May 05 2015
This week, McDonald’s CEO Steve Easterbrook laid out the blueprint for the company’s plan to reverse its woes and return the company to stable growth amid declining system-wide sales and revenue. The blueprint focuses on a major restructuring of the company’s reporting segments and increased re-franchising to allow for an increased focus on high-growth markets, improved cost-control and faster, consumer-centric decision making. However, while the company continues to position itself toward growth, it still must contend with a rapidly changing landscape in the Fast Food industry, threatening its position at the top of the fast food chain.
Customization and Health-conscious Customers
While still the largest player in the Fast Food Industry, McDonald’s market share has decreased over the past several years, from 17.8% in 2011 to an estimated 17.0% in 2015, amid declining sales and heightened competition. Along with other major fast food chains, such as Yum! Brands and Wendy’s, the company has struggled to maintain market share within an increasingly competitive market defined by fast-changing consumer preferences and growing popularity of the fast-casual restaurants.For example, casual trailblazers, like Chipotle, have enjoyed double-digit revenue growth since 2010. Staying ahead of consumer preferences, the company has been able to capitalize on growing demand for customizable options and high-quality ingredients sourced through transparent supply chains. For example, the company recently decided to eliminate the use of GMOs in its products. In contrast, McDonald's only recently committed to reducing the amount of antibiotics in its chicken over the next two years, a move that many other fast-growing players have either already committed to or surpassed entirely. In addition, while more successful fast-casual chains have trended toward more customizable menu options, McDonald’s has been slow to catch up.
Re-franchising and Overseas Growth Potential
In essence, the crux of McDonald’s turnaround plan is its shift toward a more nimble company structure that will allow it to shift its priorities toward a more customer-centric operation. In divulging more power to its franchises via increased re-franchising, the company hopes to tap into franchise owners’ ability to respond to local consumer preferences, while also cutting operating costs. In part, even the company’s decision to restructure its segments points to its streamlined operating structure, in which local operators have more sway in decision-making processes that can maximize sales within any given region. Furthermore, the company’s new segmentation also further entrenches prospects for growth in overseas markets, such as China, Poland, South Korea, and even developed economies like Switzerland and the Netherlands.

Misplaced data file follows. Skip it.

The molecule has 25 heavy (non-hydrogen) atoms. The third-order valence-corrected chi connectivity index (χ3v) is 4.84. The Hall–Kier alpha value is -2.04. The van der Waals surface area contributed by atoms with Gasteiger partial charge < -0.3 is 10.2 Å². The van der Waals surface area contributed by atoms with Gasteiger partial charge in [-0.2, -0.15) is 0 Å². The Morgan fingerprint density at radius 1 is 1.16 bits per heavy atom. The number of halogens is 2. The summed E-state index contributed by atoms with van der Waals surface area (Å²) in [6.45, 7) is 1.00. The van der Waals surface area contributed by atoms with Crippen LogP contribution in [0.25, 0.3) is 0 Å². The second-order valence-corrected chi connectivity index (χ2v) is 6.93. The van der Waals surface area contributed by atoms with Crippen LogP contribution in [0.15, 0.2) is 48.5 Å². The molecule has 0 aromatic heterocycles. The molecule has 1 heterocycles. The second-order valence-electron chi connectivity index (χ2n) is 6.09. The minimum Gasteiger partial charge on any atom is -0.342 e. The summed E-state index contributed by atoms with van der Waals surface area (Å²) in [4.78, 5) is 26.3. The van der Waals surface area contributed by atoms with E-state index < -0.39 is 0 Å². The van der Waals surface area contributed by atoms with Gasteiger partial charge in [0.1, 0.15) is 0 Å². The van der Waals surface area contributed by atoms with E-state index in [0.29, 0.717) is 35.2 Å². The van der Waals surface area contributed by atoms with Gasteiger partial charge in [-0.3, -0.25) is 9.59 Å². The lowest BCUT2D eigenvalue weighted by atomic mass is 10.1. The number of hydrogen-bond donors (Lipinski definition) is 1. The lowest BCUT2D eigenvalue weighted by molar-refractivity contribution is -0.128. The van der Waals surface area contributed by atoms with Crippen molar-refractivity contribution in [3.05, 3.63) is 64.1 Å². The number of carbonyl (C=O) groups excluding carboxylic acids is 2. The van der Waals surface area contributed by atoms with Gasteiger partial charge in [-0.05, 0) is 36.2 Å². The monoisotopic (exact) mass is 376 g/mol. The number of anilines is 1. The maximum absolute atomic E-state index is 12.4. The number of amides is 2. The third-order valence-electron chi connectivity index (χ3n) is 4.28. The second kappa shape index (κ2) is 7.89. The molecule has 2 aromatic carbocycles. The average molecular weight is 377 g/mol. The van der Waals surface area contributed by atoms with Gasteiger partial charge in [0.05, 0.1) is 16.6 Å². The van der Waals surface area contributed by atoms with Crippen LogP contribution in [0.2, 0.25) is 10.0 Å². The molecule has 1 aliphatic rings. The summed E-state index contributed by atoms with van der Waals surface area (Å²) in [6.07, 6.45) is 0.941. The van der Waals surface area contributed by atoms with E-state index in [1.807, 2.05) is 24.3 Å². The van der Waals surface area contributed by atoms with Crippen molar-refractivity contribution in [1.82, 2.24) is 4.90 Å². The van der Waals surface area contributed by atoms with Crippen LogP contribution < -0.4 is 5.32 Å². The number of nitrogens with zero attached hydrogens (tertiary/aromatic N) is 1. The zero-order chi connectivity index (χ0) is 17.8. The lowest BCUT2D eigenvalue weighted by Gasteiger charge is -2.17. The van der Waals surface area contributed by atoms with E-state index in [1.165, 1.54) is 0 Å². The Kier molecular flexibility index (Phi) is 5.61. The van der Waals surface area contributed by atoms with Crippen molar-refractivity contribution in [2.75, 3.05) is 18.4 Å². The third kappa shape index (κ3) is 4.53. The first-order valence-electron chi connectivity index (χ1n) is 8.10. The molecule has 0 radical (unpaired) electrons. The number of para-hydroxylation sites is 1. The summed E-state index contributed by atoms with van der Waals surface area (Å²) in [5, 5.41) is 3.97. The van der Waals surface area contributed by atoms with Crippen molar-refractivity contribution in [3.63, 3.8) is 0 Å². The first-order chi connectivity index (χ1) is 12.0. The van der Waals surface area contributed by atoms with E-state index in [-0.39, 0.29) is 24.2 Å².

However, these plans are only a modest start for a company that has a long way to go in terms of repairing its brand image and invigorating consumer confidence in its ability to source high-quality, natural ingredients for its menu items. Consequently, McDonald’s turnaround plans have left many unconvinced that a mere reactionary approach to consumer tastes in conjunction with, at best, a modest re-franchising initiative is going to mollify the company’s continued decline. Perhaps taking more cues from its high-growth competitors in terms of customization and supply chain transparency should be on the menu for this turnaround.